Whether you've been gardening for ages or you're just setting out on your first venture into the world of plants, this guided journal provides a place to track all your garden chores, dreams and observations. Each month of the journal provides room to record upcoming chores, dreams you have for your personal space and the many wonders you observe in your garden throughout the year. Although numbered by week, the pages are undated so you can start your journal any year and any month you like. The My Garden Journal includes.... * Space for planning your overall gardening goals over the coming year. * 20 pages with areas to plan your garden layout, sketch an interesting flower or critter, or doodle when the weather is too nasty to get outside. For those with minimal artistic skills, you can use these pages for garden images from magazines or photos of your own garden as it grows. * 12 months of seasonal garden tips to give you an idea of what you may need to do in your own garden. The tips are followed by space to plan out your own garden's to-do list for the month. * 52 weeks of pages to record what's growing, how the weather has been, what you did that week, what you observed and any other garden news you want to record. * Room to imagine what next year's garden might bring. While the My Garden Journal can't turn you into a master gardener, it will make you a more organized and more observant gardener as you keep track of your chores, dreams and observations.
This Ingardenia volume is the second in the Analecta Husserliana series that is entirely devoted to the phenomenology of Roman Ingarden. The first was volume IV (1976). Twenty years after Ingarden's death, this volume demonstrates that the Polish phenomenologist's contribution to philosophy and literary scholarship has received world-wide attention. His ideas have proven especially fruitful for the definition of the structure of the literary work of art and the subsequent recognition of its characteristic features. Of all the early phenomenologists who were students of Husserl, it is Ingarden whose work has faithfully pursued the original tenet that language "holds" the essence of the life-world "in readiness" (bereit halten). To investigate this premise with the rigor of a science, as Husserl had envisioned for phenomenology, was Ingarden's life work. That Ingarden did not quite reach his ambitious goal does not diminish his unquestionable achievement. The understanding of the nature of the literary work of art has increased enormously because of his analyses and aesthetics. The Polish phenomenologist investigated above all the work of art as a structure of necessary components which define and determine its nature. That the artistic ingredient was shortchanged under those conditions should not be surprising, particu- larly since Ingarden usually kept a purist's philosophical distance from the concrete detail of the material under consideration. He was not concerned with individual works of art but with the principle that was shared by all of them as the defining feature of their being.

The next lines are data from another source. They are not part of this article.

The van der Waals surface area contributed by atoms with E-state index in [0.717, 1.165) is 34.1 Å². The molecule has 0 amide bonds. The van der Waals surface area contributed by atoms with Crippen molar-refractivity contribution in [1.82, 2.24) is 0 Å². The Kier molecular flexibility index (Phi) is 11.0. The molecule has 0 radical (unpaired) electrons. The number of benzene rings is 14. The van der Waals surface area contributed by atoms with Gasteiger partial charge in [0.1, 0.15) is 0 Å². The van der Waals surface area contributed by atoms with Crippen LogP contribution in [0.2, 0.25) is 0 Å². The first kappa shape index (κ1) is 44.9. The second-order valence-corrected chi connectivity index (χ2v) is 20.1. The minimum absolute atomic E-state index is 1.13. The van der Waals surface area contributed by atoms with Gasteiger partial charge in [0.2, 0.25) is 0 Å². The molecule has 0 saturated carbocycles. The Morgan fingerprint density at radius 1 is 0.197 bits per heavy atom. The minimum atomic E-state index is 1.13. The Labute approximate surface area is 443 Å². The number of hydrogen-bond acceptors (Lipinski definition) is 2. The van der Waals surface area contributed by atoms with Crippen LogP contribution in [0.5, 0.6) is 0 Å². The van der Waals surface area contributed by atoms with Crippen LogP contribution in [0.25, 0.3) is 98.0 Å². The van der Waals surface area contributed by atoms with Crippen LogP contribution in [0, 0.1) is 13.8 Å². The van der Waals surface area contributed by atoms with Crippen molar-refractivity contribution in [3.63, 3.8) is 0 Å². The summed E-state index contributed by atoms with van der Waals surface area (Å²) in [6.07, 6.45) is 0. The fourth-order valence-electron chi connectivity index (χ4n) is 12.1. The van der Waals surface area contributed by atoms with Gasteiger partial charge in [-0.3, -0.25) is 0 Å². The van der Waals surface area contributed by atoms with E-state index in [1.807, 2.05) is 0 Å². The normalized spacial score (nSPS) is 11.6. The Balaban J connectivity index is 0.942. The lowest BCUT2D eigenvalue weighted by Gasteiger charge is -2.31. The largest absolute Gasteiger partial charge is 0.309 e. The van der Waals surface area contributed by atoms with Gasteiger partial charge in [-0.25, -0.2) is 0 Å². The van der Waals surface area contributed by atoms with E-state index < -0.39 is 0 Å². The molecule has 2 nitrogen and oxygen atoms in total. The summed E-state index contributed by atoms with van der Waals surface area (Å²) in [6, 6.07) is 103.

Can you spot the flowers and plants in this sea of patterns? The challenge in completing this book of secret garden is to color all the spaces, even the tiniest crevices. When you color the images here, you will feel relaxed and at peace. Coloring has that relaxing effect because you don't need to think, you just have to act and be artistic. Secure a copy now!
Historical and didactic essay engineer Arnold Regel.
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